Saturday, May 28, 2011


We are lucky in that the two little kids who live next door, "Sarah," age six and "Michael," age three, love to visit my husband and me most Saturday afternoons and we love to have them.

We have the most fun when all four of us play together. This is when "Sarah" makes up and directs complicated family or princess scenarios.

Yesterday, it happened that my husband was away most of the afternoon. "Sarah" and "Michael" decided they wanted to make our master bath "The Doctor's Office." I pulled the Dr. Kit off a shelf in my closet and Sarah said she'd be the doctor. I was the Mom and Michael was my "baby." He immediately started crawling around and asked to sit in my lap.

I told "Doctor Sarah" that my "son" had a high fever and threw up twice this morning. Soon "Michael" received "medicine", two "shots", and a bandaid on his arm. I received strict instructions to bring him back twice more as he was "very sick."

"Sarah" is six and in kindergarten. She lives in a good home with parents who take excellent care of her and each other.

Contrast her experience with the shelter kids I work with. Their mother was often injured, extremely anxious, or depressed. Their father figure may have treated them well in some ways, but he also exposed them to violence, outrageous demands on and cruelty toward their mother.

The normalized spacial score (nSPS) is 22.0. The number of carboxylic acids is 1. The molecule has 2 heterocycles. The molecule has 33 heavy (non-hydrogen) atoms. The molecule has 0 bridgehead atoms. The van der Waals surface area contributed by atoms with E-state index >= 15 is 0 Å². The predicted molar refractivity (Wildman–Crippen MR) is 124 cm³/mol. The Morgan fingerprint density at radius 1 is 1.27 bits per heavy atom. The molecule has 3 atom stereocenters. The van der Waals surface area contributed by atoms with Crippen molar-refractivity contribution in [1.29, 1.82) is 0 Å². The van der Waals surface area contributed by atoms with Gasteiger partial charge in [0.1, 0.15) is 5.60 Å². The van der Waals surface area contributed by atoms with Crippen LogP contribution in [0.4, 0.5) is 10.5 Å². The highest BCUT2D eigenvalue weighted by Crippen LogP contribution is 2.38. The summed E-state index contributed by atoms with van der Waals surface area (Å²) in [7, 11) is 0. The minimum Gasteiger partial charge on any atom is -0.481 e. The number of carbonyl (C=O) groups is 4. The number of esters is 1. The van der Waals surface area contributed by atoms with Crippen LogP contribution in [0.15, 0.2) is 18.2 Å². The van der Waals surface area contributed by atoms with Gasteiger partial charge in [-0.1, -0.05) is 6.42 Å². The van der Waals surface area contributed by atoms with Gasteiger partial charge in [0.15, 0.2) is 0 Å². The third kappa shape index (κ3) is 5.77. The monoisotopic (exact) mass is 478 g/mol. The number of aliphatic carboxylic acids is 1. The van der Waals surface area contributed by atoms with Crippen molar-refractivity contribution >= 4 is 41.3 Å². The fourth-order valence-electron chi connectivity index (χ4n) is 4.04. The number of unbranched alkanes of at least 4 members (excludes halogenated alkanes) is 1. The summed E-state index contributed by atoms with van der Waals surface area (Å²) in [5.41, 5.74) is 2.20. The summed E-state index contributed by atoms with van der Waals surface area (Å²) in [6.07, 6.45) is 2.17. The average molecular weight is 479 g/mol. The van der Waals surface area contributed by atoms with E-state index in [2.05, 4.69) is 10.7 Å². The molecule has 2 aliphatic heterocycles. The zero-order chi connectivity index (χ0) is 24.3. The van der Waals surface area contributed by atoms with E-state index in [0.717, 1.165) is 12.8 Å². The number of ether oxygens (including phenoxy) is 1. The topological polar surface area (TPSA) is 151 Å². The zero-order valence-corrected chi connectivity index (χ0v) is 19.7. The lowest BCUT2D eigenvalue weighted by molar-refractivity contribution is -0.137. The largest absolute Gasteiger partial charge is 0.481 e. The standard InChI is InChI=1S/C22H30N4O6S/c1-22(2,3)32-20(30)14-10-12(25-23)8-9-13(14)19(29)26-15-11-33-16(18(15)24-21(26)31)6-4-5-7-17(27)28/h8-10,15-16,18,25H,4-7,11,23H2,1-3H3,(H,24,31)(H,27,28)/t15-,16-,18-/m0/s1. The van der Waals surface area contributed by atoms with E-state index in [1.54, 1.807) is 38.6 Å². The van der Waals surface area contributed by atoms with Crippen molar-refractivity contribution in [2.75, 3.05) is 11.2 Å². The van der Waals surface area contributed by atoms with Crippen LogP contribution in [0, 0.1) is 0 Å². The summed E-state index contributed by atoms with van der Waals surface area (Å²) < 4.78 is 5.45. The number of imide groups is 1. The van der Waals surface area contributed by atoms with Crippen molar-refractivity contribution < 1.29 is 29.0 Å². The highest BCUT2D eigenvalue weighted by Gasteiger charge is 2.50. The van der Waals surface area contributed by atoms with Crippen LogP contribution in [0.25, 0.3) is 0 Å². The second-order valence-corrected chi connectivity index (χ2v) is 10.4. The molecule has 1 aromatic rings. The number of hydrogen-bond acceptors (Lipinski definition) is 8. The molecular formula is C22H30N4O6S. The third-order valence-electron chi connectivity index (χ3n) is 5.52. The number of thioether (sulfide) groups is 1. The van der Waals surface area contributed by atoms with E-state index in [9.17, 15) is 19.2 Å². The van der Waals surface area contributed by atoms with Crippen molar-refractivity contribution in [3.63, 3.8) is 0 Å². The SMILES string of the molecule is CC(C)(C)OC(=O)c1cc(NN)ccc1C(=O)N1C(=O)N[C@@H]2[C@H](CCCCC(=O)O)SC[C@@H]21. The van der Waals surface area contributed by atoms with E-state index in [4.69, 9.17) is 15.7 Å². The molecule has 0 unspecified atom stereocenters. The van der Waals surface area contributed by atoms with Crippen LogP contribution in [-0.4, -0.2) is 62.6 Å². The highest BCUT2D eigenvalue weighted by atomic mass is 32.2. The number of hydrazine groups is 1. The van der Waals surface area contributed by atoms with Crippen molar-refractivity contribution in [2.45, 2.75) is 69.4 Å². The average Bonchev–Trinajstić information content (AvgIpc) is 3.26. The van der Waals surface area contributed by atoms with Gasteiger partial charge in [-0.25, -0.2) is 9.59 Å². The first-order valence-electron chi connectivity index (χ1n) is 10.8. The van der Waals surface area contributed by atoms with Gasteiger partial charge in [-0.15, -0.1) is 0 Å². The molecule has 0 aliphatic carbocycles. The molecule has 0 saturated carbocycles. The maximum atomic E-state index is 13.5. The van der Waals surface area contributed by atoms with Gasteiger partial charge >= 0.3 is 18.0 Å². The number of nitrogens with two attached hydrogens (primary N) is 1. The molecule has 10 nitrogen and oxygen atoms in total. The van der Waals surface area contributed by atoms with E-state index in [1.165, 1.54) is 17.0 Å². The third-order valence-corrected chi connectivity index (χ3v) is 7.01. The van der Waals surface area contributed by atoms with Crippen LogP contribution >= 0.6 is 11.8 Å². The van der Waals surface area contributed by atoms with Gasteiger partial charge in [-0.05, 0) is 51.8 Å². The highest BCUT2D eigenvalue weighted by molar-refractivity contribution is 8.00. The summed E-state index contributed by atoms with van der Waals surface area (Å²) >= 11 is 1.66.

The younger shelter children, aged 3-10, enjoy using my doctor kit. Their use of it, however, is very different from "Sarah's." Most immediately start taking care of me. They listen to my heart, take my temperature and blood pressure. Put bandaids on my hands and arms or clothing. They are acting out a parental role: taking care of and worrying about "Mom."

In two or three weeks, they typically stop taking care of me and begin to take care of each other and themselves. They listen to another child's heart or their own. They check "boo boos" and bandage them carefully. Even better, they next ask me to put a bandaid on their "injury."

Some don't stay long enough or show interest in completing this important progression: from taking care of "Mom", to showing concern for themselves and others in the same situation. And finally, showing more dependence on adults, as a young child should.

They ask for help or protection and we give it to them. We are just doing our job. And from their progress, we can see that their mom is doing hers.

And that's everything.

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